All right. Good morning, everyone. David, I think I've got a high-level one for you that hopefully helps sort of flesh out your vision a little bit more. I think, traditionally, the concept -- you keep referring, of course, to the concept of the currency and media. And I think, traditionally, that was a relatively straightforward concept and it basically boiled down to the GRP. But as you see in the market, obviously, you're seeing marketers move much more toward business outcomes.

So, here is my high-level question, is can you lay out for us what is in your view a currency in the modern-day advertising economy where business outcomes are more important? And then, as dovetail to that, you mentioned a little bit more about the synergy between the two businesses. If business outcomes are more important, it would seem that that does imply that it would be good to have the two segments working more closely together? But as you noted, the segment formerly known as Buy is more focused on FMCG and retail. So, presumably, that would mean that business outcomes requires more partnerships in other sectors. So, just high-level, I'd be interested to hear your color on that? Thank you.

David Kenny -- Chief Executive Officer

Thank you, Dan. Another good question. So, first of all, on currency, there is, I think, a really important need to understand who watches and how long they watch, any media. There is a foundational element that is essential for the investment. And we measure that uniquely. And the way we do it and the investment we put into it means that we uniquely measure everyone. And that's really important, I think, for Media which serves all of society to measure everyone. Part of the reason that we go to age and gender is that those are two metrics that every person has and, therefore, we can make sure we're measuring every person. That foundation is key to understanding the base level.

Above that, you're absolutely right. So, that puts a base value. Above that, then you create differential investment connected to business outcomes and to attribution. We do a lot of things in that. The investment, a couple of years ago, in Visual IQ is helping with multi-touch attribution. A lot of our modeling is helping with that, so that you can get to those outcomes.

But it's important to get to those outcomes in a sophisticated way that looks at all the things that led to the funnel of a purchase versus just attributing the last click. So, all of those analytics have been important. And, quite honestly, those analytics only work if you start with a base measurement of everybody. So. this is why, I think, it's important.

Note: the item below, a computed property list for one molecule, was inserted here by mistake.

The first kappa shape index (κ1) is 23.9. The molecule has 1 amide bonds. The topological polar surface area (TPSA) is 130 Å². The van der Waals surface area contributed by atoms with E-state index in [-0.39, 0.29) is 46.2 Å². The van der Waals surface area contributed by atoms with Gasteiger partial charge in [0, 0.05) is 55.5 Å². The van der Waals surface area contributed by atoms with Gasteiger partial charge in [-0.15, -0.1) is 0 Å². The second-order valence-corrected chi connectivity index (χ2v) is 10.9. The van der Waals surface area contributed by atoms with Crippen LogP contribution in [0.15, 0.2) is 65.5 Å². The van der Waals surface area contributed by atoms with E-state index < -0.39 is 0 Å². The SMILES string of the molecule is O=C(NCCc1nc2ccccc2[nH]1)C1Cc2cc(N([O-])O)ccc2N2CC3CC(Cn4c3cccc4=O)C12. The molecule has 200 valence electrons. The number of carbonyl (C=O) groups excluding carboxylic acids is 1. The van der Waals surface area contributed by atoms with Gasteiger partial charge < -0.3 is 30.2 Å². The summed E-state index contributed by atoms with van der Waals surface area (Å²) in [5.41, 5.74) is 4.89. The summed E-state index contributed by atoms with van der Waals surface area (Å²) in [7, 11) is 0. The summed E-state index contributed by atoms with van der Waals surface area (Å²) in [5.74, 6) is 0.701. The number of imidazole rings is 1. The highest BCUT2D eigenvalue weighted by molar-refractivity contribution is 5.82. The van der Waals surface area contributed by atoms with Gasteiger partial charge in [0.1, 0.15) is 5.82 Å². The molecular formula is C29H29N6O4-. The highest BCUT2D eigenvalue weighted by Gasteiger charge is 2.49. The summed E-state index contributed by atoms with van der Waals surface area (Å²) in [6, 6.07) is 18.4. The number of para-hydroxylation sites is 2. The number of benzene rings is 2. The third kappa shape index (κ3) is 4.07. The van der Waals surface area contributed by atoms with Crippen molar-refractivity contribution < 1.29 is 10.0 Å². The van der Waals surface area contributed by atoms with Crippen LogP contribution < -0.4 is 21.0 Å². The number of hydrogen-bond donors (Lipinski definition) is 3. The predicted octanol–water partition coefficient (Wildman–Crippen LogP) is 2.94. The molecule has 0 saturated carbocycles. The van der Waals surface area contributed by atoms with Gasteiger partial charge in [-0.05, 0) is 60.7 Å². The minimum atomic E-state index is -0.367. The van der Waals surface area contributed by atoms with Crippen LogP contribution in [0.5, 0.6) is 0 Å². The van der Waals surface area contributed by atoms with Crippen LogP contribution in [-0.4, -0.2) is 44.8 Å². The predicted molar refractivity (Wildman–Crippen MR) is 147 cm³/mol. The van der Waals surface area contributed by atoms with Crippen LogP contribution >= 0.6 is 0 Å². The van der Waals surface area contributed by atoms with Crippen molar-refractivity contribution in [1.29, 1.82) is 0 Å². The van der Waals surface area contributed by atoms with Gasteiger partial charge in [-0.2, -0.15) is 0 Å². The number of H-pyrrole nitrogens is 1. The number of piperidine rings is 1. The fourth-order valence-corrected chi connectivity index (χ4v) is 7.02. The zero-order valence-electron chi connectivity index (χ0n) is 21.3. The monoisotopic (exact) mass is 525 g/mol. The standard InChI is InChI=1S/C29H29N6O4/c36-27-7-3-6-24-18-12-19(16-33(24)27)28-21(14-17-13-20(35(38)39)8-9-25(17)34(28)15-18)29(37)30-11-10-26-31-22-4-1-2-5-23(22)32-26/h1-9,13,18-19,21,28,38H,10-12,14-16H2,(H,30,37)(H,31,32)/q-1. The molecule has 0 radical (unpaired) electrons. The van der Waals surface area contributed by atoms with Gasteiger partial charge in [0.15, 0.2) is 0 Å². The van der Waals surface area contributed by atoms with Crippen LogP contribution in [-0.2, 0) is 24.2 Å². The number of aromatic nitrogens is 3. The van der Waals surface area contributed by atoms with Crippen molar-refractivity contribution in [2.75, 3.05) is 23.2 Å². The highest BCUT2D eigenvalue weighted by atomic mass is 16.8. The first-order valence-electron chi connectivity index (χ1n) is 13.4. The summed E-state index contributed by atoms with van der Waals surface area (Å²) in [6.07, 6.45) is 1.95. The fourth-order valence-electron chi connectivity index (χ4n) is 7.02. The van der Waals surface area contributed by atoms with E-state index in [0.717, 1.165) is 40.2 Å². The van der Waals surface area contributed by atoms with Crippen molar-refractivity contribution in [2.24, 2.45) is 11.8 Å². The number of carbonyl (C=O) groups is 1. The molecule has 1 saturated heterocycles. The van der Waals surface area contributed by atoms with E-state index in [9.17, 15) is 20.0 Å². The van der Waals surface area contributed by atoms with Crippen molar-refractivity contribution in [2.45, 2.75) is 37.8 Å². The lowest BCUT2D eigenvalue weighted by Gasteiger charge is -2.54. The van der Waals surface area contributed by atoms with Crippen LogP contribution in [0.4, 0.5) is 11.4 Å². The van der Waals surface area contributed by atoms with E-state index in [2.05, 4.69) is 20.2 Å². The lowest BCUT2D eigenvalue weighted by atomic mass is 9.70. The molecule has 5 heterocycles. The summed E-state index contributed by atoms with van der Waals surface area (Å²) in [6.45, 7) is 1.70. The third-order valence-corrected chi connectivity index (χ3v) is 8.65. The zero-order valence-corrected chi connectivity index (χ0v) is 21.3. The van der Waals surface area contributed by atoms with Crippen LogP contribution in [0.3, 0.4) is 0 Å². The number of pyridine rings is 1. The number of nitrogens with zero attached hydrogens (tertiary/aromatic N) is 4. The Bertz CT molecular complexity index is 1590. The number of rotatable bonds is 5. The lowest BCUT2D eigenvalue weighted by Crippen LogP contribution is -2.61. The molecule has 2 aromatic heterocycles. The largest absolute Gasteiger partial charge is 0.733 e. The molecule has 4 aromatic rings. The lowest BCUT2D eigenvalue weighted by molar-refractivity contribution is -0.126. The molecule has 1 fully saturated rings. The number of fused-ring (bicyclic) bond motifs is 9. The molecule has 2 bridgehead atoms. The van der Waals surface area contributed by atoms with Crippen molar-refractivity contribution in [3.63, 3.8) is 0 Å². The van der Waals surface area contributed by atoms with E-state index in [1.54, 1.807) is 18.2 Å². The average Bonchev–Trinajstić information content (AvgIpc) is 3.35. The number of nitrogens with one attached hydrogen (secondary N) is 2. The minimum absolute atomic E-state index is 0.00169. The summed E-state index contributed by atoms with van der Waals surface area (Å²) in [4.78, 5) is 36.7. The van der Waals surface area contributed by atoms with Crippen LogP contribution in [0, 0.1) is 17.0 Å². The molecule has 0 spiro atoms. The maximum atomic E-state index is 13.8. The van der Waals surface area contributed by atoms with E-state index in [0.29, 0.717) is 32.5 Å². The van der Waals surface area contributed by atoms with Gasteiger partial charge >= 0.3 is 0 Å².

And there is a reason why a lot of the digital platforms, particularly in the video segment, are now Nielsen measured. I would tell you that, since I've gotten here, a lot of the inbound calls have been my old friends on the West Coast. And some of the big digital platforms elsewhere in the world who want to figure out how to be Nielsen measured because having that foundation, having that common currency across all of this is essential. And then, you do the outcomes-based work above it. And we, clearly, need to play in both segments which is why we're doing it that way.

Secondly, you're absolutely right that the design of this cloud-based platform on the Media side is also designed to be open, so there will be more partnerships. You may have seen a good partnership last week between connect and NPV, so that we could look at the whole store. We could do the FMCG side; they can do the hard goods side of stores. And that's' certainly helping retailers. That's also helping provide data that helps those companies with their media investments across the entire store.

And I think we've got a good one with the J.D. Power around auto. There are several under way. But, yeah, I think the company needs to be more open, easier to work with, so that we can bring our data together with other data and serve the entire consumer economy.

Operator

Our next question comes from Jeff Meuler from Baird. Please go ahead.

Jeffrey Meuler -- Robert W. Baird -- Analyst

Yeah, thank you. So, maybe a different take on an earlier question. But as you look to drive a big inflection in the business and you've taken a fresh look at the different businesses and opportunities, there's not really a margin reset in 2019 guidance, there's not really a CapEx reset. So, as you talk about, I guess, funding analytics platforms and addressable TV and more global, et cetera, et cetera, et cetera, are the productivity opportunities in the business such that you can continue to fund all of these opportunities and raise the growth profile of the company around the current margin profile? And similarly, from a both OpEx and CapEx perspective, the back-end tech platform that you're inheriting, is it sufficient to kind of enable the modern client-facing platforms that you foresee for the company? Thank you.

David Anderson -- Chief Financial Officer

Maybe I could just, Jeff, start with that. And, David, you can add to that. I think, first of all, the productivity that we've identified and included in the 2019 plan, I had stated this earlier, but a portion of that is carryover from very solid programs that were initiated in 2018. And a portion of that is new where we've got clear line-of-sight plans under way. So, we've got confidence in what we need to do and what we need to deliver for 2019.

Frankly, there is a lot more that we will continue to drive and will continue to influence in terms of overall productivity in the company. But the best productivity is going to come as a result of improving our top line. And the revenue growth and the reinvestment that David talked about and the strategic focus that he mentioned is really, obviously, critical to that.